Saturday, May 26, 2012

A little more about orchids

Here are a couple of shots of my Cattleya aclandiae specimen.  I mounted five seedlings, directly from the flask, onto a 2 foot long piece of oak harvested from a nearby ravine. Four of the seedlings survived and are thriving.  Despite claims that this species is difficult to grow, the seedlings have grown rapidly and this spring two plants have produced their first flowers four year s after being mounted.

The roots are one of the most attractive features of this plant.  Although this plant will grow in a container, it is much better grown where the roots can fully develop.

A couple of pictures of the second flower from a seedling of Cattleya aclandiae.  These pictures taken with a different light filter setting on my new camera.

Another recent introduction and rarely grown species is Dendrobium trantuanii.  The color combination of blue-gray foliage and pearly pink flowers provide for a subtly but unique combination that renders this plant one of the most commented upon in my collection.  It never ceases to amaze me that this species was discovered and described as recently as 2003!  This plant was obtained from Andy's Orchids.

The rare and desirable Paphiopedilum violascens is about to flower in my collection for the first time.  

The desert specialist and behemoth of the orchid world is Eulophia petersii. The inflorescence of this plant is over 5 feet tall.  Here is a close-up of one of the flowers.

Spring goes by very quickly

A lot has been going on.  Spring comes and goes so quickly that it can be hard to live in the moment, and the crush of the season has been made doubly busy by the steady stream of lab work, nursery and greenhouse duties and other daily chores.  Throw in a couple of extended field trips and before you know it your blog is in serious need of updating.  With so much going on, it's hard to pick where to start.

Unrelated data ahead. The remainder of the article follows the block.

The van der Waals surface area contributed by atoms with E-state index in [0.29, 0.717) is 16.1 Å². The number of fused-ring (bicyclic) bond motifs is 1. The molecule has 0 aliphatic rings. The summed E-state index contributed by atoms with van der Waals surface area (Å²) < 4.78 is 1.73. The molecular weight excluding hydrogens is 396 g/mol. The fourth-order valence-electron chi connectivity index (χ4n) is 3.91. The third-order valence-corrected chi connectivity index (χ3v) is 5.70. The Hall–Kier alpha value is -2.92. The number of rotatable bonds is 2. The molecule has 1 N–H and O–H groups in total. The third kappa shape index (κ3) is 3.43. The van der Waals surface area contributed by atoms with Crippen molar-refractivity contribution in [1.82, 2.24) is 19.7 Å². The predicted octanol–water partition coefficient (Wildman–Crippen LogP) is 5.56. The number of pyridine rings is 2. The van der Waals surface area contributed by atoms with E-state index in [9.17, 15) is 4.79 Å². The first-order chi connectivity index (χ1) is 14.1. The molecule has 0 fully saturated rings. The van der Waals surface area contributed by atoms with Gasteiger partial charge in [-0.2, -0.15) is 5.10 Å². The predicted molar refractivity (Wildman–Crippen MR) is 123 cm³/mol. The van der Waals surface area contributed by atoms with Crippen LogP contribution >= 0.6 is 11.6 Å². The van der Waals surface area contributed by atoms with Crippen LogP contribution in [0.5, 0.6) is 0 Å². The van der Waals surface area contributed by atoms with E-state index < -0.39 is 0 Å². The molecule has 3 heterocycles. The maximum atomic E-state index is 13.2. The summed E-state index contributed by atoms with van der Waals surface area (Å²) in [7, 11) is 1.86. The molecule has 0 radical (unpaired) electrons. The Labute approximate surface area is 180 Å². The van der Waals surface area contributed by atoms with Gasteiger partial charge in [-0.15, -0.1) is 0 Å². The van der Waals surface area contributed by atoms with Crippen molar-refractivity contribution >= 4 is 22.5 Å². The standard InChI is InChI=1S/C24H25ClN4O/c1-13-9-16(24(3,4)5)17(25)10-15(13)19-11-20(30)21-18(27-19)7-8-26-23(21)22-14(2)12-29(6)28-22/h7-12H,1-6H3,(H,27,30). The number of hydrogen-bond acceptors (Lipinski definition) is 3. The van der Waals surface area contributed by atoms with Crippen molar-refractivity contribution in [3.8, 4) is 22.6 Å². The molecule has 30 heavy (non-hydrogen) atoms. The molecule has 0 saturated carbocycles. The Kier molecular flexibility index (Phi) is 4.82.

A plant that I have grow for several years, but never flowered in Cattleya aclandiae.  This year, two of my plants are flowering.

This species is considered difficult to grow, but 5 seedlings have grown quickly for me mounted directly on an oak log, making one of the most impressive specimens in my collection.  The plants are directly on the log, no sphagnum moss has been added and I think the plants benefit from drying out completely between waterings in the winter.

The flowers of C. aclandiae have a distinct fragrance.  On the second day after they open, the flowers are strongly scented of old fashioned tea roses.  From the third day one, they smell, at least to me, like Pepto Bismal.  Overall the fragrance in intense, but pleasing.  The flowers remain in good shape for over a month.

A consistent April-May bloomer is Sacoila lanceolata.  This U.S. native species can still be found along roadsides in peninsular Florida.  The foliage emerges soon after flowering finishes.

Disa sagittalis is one of the dry-growing South African species.  Unlike the more popular and showy Disa uniflora and it's relatives, this species has a pronounced summer dormancy period.  The flowers of D. sagittalis require close inspection and are reminiscent of flowers in the African species of Haworthia. 

Barkeria spectabilis is a fantastic and easy to grow orchid with very long-lasting flowers.  The extra-log roots are an added attraction.

This stunning member of the Ericaceae is Agapetes x 'Ludgvan Cross'.  This hybrid between Agapetes serpens and A. rugosa grows well in the same condition as my tropical orchids and Vireya rhododendrons.  The dangling flowers remind me of exotically colored tropical fish hanging on a a line.